Children dealing with serious diseases often face painful, yet necessary, medical procedures. They are also affected emotionally by long hospitalizations and isolation from family and friends. Parents can often feel powerless to bring relief to their child.
“It can be scary to see your child connected to multiple tubes and a big bag of chemo medicine connected to their tiny body,” said Amy Fisher, a certified pediatric massage therapist at Mission Hospital.
Pediatric massage can offer relief from physical and emotional symptoms in infants and children facing cancer and blood disorders. This service is offered by Mission Hospital’s Child Life team.
Benefits of Massage
“In pediatric cancer patients, massage helps relieve pain and discomfort,” said Krystal Bottom, MD, Mission Hospital. “In kids undergoing chemotherapy, massage can also help relieve nausea from medications.”
Dr. Bottom specializes in treating cancer and blood disorders in pediatric patients ranging from infants to late teens. “Massage therapy also helps relieve pain in patients with sickle cell disease who have frequent bouts of pain crises,” said Dr. Bottom.
Evidence-based benefits of pediatric massage also include reduced stress, anxiety, fear and depression, said Fisher. “Massage takes the child out of their ‘fight or flight’ mode and calms the central nervous system.”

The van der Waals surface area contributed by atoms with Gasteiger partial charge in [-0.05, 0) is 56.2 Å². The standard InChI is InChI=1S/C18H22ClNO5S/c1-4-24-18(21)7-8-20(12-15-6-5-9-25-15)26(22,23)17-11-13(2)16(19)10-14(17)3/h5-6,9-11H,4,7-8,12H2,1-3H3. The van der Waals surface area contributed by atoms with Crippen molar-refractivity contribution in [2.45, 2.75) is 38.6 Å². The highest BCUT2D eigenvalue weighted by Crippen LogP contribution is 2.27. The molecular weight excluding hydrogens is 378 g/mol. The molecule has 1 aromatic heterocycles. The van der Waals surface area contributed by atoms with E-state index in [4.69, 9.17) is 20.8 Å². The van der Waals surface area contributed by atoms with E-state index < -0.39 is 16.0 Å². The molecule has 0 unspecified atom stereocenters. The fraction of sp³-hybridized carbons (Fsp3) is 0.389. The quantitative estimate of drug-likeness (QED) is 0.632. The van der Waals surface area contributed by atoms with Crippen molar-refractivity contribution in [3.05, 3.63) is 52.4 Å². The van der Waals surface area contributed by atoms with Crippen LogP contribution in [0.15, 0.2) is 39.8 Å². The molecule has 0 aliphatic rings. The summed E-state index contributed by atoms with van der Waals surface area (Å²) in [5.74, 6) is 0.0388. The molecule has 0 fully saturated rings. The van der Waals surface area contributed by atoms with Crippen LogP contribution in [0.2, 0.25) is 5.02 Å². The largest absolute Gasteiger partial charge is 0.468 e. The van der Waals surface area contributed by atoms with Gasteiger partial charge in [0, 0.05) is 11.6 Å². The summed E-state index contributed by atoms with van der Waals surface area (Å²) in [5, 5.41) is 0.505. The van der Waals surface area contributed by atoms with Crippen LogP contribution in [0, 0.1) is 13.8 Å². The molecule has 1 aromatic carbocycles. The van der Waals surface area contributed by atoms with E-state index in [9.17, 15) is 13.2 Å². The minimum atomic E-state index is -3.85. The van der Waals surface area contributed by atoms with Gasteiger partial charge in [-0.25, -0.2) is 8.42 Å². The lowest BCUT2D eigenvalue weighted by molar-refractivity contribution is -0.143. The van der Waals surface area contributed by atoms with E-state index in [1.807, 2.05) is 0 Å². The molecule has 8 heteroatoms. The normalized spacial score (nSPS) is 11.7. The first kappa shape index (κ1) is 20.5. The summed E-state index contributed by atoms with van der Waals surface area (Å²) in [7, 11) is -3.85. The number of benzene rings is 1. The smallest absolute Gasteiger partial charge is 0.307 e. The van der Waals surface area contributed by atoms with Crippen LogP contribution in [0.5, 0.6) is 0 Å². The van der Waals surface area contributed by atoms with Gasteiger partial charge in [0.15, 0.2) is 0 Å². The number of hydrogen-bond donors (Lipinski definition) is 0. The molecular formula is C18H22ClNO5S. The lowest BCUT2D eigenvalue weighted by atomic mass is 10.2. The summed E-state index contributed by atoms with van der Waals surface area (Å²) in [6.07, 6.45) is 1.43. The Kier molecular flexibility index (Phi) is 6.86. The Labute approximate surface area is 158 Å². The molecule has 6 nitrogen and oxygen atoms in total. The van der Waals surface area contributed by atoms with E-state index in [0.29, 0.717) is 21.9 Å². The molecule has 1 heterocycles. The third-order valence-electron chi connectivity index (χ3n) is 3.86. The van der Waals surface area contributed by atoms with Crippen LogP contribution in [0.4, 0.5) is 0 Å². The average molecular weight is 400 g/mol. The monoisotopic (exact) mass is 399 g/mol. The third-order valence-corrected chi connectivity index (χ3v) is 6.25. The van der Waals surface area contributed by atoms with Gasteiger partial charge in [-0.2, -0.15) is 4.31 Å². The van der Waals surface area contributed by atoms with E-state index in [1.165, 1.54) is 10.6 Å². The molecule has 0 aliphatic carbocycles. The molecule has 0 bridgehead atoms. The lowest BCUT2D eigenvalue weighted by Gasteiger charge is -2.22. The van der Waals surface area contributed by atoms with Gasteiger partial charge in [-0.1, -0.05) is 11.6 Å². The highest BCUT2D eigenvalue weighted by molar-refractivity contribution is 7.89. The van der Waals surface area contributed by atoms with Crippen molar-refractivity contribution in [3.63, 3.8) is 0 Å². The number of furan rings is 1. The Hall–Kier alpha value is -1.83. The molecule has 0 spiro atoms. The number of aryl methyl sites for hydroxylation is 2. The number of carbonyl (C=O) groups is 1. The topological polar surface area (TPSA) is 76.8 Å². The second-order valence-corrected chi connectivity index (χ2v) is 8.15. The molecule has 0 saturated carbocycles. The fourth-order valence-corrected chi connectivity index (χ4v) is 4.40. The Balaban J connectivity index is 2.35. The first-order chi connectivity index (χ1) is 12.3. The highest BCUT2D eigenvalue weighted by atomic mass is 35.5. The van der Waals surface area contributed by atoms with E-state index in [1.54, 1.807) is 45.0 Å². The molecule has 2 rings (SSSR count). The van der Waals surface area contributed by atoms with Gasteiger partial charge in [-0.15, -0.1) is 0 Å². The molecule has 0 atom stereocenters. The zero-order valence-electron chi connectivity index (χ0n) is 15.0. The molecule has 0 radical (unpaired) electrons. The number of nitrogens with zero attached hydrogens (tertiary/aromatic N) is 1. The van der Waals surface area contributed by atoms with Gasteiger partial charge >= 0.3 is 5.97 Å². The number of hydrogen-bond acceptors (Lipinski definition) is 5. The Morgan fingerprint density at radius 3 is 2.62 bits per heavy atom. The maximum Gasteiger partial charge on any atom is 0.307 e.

Designed to Be Child Friendly
A doctor must first give approval before pediatric massage treatment, which is designed to be child friendly, said Fisher. “We incorporate toys, puppets and different sensory items. Children stay clothed during sessions, and session times vary depending on age and medical condition.”
A pediatric massage session is given by a certified pediatric massage therapist and usually lasts about an hour at most, said Dr. Bottom. “Massage therapy doesn’t prolong the child’s stay. We make the session convenient for children and their parents. We have found that most patients who have experienced the benefits of massage come back to request it again,” she said.
Fisher said massage sessions always focus on the child being in control. “The child chooses where to be massaged and what type of massage provided. It is always up to the child to decide whether he or she wants a massage, and it’s important that stays the child’s choice,” she said.
Pediatric massage is also an incredible tool to teach parents, said Fisher. “This is something a parent or caregiver can use to help with pain and aid in bonding with their child.”
Krystal Bottom, MD, is a pediatric oncologist and hematologist at Mission Hospital. Amy Fisher is a certified pediatric massage therapist and a child life specialist at Mission Hospital.
To learn more about our pediatric massage services, call (828) 213-2547.